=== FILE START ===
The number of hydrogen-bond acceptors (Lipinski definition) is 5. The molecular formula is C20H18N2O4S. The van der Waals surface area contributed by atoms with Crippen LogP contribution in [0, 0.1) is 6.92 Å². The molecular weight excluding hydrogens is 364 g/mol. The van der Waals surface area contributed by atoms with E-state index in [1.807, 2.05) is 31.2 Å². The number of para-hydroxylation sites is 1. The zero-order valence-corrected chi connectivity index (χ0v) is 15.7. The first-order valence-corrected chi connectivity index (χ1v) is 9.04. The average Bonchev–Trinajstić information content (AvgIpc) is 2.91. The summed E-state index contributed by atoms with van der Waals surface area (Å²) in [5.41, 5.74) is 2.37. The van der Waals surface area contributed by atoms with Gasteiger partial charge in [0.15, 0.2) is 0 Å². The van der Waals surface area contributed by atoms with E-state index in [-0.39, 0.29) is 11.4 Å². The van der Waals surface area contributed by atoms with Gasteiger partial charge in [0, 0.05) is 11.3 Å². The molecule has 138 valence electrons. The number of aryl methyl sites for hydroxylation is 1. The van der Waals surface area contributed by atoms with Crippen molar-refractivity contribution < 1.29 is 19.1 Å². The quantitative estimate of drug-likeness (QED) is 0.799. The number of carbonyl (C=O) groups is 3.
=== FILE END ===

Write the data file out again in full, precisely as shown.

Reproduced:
The number of hydrogen-bond acceptors (Lipinski definition) is 5. The molecular formula is C20H18N2O4S. The van der Waals surface area contributed by atoms with Crippen LogP contribution in [0, 0.1) is 6.92 Å². The molecular weight excluding hydrogens is 364 g/mol. The van der Waals surface area contributed by atoms with E-state index in [1.807, 2.05) is 31.2 Å². The number of para-hydroxylation sites is 1. The zero-order valence-corrected chi connectivity index (χ0v) is 15.7. The first-order valence-corrected chi connectivity index (χ1v) is 9.04. The average Bonchev–Trinajstić information content (AvgIpc) is 2.91. The summed E-state index contributed by atoms with van der Waals surface area (Å²) in [5.41, 5.74) is 2.37. The van der Waals surface area contributed by atoms with Gasteiger partial charge in [0.15, 0.2) is 0 Å². The van der Waals surface area contributed by atoms with E-state index in [-0.39, 0.29) is 11.4 Å². The van der Waals surface area contributed by atoms with Gasteiger partial charge in [0, 0.05) is 11.3 Å². The molecule has 138 valence electrons. The number of aryl methyl sites for hydroxylation is 1. The van der Waals surface area contributed by atoms with Crippen molar-refractivity contribution < 1.29 is 19.1 Å². The quantitative estimate of drug-likeness (QED) is 0.799. The number of carbonyl (C=O) groups is 3.